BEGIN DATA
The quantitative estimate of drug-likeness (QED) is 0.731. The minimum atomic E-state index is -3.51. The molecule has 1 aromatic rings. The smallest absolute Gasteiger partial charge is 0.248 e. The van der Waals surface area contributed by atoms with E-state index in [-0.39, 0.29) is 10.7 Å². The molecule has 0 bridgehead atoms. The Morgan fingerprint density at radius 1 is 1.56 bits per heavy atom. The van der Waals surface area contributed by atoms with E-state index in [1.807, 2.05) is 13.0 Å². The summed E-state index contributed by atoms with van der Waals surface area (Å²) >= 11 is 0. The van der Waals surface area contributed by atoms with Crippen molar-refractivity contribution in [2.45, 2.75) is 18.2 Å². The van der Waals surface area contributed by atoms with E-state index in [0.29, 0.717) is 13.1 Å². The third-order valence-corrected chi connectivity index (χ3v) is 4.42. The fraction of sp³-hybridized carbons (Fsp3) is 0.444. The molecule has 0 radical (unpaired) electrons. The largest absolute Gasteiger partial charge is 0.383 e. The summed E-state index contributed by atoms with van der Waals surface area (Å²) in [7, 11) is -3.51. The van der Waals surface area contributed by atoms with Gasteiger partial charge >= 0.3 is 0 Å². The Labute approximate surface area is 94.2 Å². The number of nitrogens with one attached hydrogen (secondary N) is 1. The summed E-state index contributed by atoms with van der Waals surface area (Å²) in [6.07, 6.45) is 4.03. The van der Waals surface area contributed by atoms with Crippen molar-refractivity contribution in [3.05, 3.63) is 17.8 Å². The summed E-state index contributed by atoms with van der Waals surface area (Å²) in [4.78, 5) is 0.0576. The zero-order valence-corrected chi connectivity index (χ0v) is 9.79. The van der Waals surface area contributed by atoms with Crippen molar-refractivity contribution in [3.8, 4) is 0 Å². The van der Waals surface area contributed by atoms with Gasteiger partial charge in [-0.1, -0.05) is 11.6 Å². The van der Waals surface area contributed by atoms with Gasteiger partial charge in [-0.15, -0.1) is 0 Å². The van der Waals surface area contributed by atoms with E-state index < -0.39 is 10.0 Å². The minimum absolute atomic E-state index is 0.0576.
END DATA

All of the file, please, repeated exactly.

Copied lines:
The quantitative estimate of drug-likeness (QED) is 0.731. The minimum atomic E-state index is -3.51. The molecule has 1 aromatic rings. The smallest absolute Gasteiger partial charge is 0.248 e. The van der Waals surface area contributed by atoms with E-state index in [-0.39, 0.29) is 10.7 Å². The molecule has 0 bridgehead atoms. The Morgan fingerprint density at radius 1 is 1.56 bits per heavy atom. The van der Waals surface area contributed by atoms with E-state index in [1.807, 2.05) is 13.0 Å². The summed E-state index contributed by atoms with van der Waals surface area (Å²) >= 11 is 0. The van der Waals surface area contributed by atoms with Crippen molar-refractivity contribution in [2.45, 2.75) is 18.2 Å². The van der Waals surface area contributed by atoms with E-state index in [0.29, 0.717) is 13.1 Å². The third-order valence-corrected chi connectivity index (χ3v) is 4.42. The fraction of sp³-hybridized carbons (Fsp3) is 0.444. The molecule has 0 radical (unpaired) electrons. The largest absolute Gasteiger partial charge is 0.383 e. The summed E-state index contributed by atoms with van der Waals surface area (Å²) in [7, 11) is -3.51. The van der Waals surface area contributed by atoms with Gasteiger partial charge >= 0.3 is 0 Å². The Labute approximate surface area is 94.2 Å². The number of nitrogens with one attached hydrogen (secondary N) is 1. The summed E-state index contributed by atoms with van der Waals surface area (Å²) in [6.07, 6.45) is 4.03. The van der Waals surface area contributed by atoms with Crippen molar-refractivity contribution in [3.05, 3.63) is 17.8 Å². The summed E-state index contributed by atoms with van der Waals surface area (Å²) in [4.78, 5) is 0.0576. The zero-order valence-corrected chi connectivity index (χ0v) is 9.79. The van der Waals surface area contributed by atoms with Crippen molar-refractivity contribution in [3.8, 4) is 0 Å². The van der Waals surface area contributed by atoms with Gasteiger partial charge in [-0.1, -0.05) is 11.6 Å². The van der Waals surface area contributed by atoms with Gasteiger partial charge in [-0.15, -0.1) is 0 Å². The van der Waals surface area contributed by atoms with E-state index < -0.39 is 10.0 Å². The minimum absolute atomic E-state index is 0.0576.